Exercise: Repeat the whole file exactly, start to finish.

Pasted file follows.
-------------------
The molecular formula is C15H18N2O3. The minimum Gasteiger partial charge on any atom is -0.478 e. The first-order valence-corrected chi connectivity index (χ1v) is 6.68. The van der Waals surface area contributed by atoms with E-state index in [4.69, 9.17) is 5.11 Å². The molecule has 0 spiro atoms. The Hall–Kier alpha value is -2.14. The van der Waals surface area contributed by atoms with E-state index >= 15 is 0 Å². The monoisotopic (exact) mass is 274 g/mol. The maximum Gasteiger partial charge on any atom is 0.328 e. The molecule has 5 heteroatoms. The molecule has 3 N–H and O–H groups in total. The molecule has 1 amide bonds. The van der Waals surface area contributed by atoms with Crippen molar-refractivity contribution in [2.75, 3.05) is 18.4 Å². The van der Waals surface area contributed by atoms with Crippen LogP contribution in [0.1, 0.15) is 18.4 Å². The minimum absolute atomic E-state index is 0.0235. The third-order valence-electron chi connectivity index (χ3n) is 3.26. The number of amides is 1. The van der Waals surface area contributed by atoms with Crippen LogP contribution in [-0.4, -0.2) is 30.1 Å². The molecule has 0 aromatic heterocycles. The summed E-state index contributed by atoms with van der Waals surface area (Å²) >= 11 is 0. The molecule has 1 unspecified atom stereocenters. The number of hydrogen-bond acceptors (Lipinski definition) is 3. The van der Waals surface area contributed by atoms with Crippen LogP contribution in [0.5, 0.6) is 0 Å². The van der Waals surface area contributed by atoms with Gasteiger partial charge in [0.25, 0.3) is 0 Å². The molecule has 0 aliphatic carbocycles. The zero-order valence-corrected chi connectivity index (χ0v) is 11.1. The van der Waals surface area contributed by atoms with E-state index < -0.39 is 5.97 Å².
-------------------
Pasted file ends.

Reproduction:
The molecular formula is C15H18N2O3. The minimum Gasteiger partial charge on any atom is -0.478 e. The first-order valence-corrected chi connectivity index (χ1v) is 6.68. The van der Waals surface area contributed by atoms with E-state index in [4.69, 9.17) is 5.11 Å². The molecule has 0 spiro atoms. The Hall–Kier alpha value is -2.14. The van der Waals surface area contributed by atoms with E-state index >= 15 is 0 Å². The monoisotopic (exact) mass is 274 g/mol. The maximum Gasteiger partial charge on any atom is 0.328 e. The molecule has 5 heteroatoms. The molecule has 3 N–H and O–H groups in total. The molecule has 1 amide bonds. The van der Waals surface area contributed by atoms with Crippen molar-refractivity contribution in [2.75, 3.05) is 18.4 Å². The van der Waals surface area contributed by atoms with Crippen LogP contribution in [0.1, 0.15) is 18.4 Å². The minimum absolute atomic E-state index is 0.0235. The third-order valence-electron chi connectivity index (χ3n) is 3.26. The number of amides is 1. The van der Waals surface area contributed by atoms with Crippen LogP contribution in [-0.4, -0.2) is 30.1 Å². The molecule has 0 aromatic heterocycles. The summed E-state index contributed by atoms with van der Waals surface area (Å²) >= 11 is 0. The molecule has 1 unspecified atom stereocenters. The number of hydrogen-bond acceptors (Lipinski definition) is 3. The van der Waals surface area contributed by atoms with Crippen LogP contribution in [0.5, 0.6) is 0 Å². The van der Waals surface area contributed by atoms with Gasteiger partial charge in [0.25, 0.3) is 0 Å². The molecule has 0 aliphatic carbocycles. The zero-order valence-corrected chi connectivity index (χ0v) is 11.1. The van der Waals surface area contributed by atoms with E-state index < -0.39 is 5.97 Å².